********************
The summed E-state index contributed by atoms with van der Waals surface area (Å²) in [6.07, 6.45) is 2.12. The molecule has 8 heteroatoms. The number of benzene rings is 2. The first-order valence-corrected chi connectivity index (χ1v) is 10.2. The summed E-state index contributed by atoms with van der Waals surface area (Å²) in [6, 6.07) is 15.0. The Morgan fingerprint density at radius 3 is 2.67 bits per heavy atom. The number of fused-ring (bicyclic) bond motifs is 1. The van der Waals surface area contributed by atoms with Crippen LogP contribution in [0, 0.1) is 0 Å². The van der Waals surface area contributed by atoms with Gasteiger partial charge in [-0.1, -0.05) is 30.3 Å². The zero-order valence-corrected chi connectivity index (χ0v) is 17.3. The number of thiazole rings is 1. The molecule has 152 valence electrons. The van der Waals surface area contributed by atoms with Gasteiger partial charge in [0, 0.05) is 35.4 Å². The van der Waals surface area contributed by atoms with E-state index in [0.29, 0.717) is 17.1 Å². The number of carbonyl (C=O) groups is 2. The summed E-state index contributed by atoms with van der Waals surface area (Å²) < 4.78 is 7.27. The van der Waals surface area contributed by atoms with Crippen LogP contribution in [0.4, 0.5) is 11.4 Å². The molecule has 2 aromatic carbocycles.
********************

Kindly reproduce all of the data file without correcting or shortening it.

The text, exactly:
The summed E-state index contributed by atoms with van der Waals surface area (Å²) in [6.07, 6.45) is 2.12. The molecule has 8 heteroatoms. The number of benzene rings is 2. The first-order valence-corrected chi connectivity index (χ1v) is 10.2. The summed E-state index contributed by atoms with van der Waals surface area (Å²) in [6, 6.07) is 15.0. The Morgan fingerprint density at radius 3 is 2.67 bits per heavy atom. The number of fused-ring (bicyclic) bond motifs is 1. The van der Waals surface area contributed by atoms with Crippen LogP contribution in [0, 0.1) is 0 Å². The van der Waals surface area contributed by atoms with Gasteiger partial charge in [-0.1, -0.05) is 30.3 Å². The zero-order valence-corrected chi connectivity index (χ0v) is 17.3. The number of thiazole rings is 1. The molecule has 152 valence electrons. The van der Waals surface area contributed by atoms with Gasteiger partial charge in [0, 0.05) is 35.4 Å². The van der Waals surface area contributed by atoms with E-state index in [0.29, 0.717) is 17.1 Å². The number of carbonyl (C=O) groups is 2. The summed E-state index contributed by atoms with van der Waals surface area (Å²) < 4.78 is 7.27. The van der Waals surface area contributed by atoms with Crippen LogP contribution in [0.4, 0.5) is 11.4 Å². The molecule has 2 aromatic carbocycles.